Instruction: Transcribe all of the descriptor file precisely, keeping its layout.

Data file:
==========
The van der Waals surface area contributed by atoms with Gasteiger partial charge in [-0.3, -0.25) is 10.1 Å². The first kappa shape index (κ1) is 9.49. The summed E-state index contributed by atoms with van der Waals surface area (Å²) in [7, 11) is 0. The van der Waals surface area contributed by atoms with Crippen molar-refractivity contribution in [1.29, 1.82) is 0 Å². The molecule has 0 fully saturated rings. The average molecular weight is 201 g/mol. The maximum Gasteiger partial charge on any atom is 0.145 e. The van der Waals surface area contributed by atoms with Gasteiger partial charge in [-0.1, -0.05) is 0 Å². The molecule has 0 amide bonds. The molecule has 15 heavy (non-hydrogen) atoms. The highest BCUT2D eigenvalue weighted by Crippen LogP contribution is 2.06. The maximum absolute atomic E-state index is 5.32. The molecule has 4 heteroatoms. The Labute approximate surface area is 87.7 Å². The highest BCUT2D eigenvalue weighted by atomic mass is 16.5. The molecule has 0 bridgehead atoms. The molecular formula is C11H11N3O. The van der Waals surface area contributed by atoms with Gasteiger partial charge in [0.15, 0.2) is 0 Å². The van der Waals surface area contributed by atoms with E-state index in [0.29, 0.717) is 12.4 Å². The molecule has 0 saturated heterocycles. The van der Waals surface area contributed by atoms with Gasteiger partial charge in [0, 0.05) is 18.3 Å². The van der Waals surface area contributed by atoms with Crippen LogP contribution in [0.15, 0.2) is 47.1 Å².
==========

The van der Waals surface area contributed by atoms with Gasteiger partial charge in [-0.3, -0.25) is 10.1 Å². The first kappa shape index (κ1) is 9.49. The summed E-state index contributed by atoms with van der Waals surface area (Å²) in [7, 11) is 0. The van der Waals surface area contributed by atoms with Crippen molar-refractivity contribution in [1.29, 1.82) is 0 Å². The molecule has 0 fully saturated rings. The average molecular weight is 201 g/mol. The maximum Gasteiger partial charge on any atom is 0.145 e. The van der Waals surface area contributed by atoms with Gasteiger partial charge in [-0.1, -0.05) is 0 Å². The molecule has 0 amide bonds. The molecule has 15 heavy (non-hydrogen) atoms. The highest BCUT2D eigenvalue weighted by Crippen LogP contribution is 2.06. The maximum absolute atomic E-state index is 5.32. The molecule has 4 heteroatoms. The Labute approximate surface area is 87.7 Å². The highest BCUT2D eigenvalue weighted by atomic mass is 16.5. The molecule has 0 bridgehead atoms. The molecular formula is C11H11N3O. The van der Waals surface area contributed by atoms with Gasteiger partial charge in [0.15, 0.2) is 0 Å². The van der Waals surface area contributed by atoms with E-state index in [0.29, 0.717) is 12.4 Å². The molecule has 0 saturated heterocycles. The van der Waals surface area contributed by atoms with Gasteiger partial charge in [0, 0.05) is 18.3 Å². The van der Waals surface area contributed by atoms with Crippen LogP contribution in [0.15, 0.2) is 47.1 Å².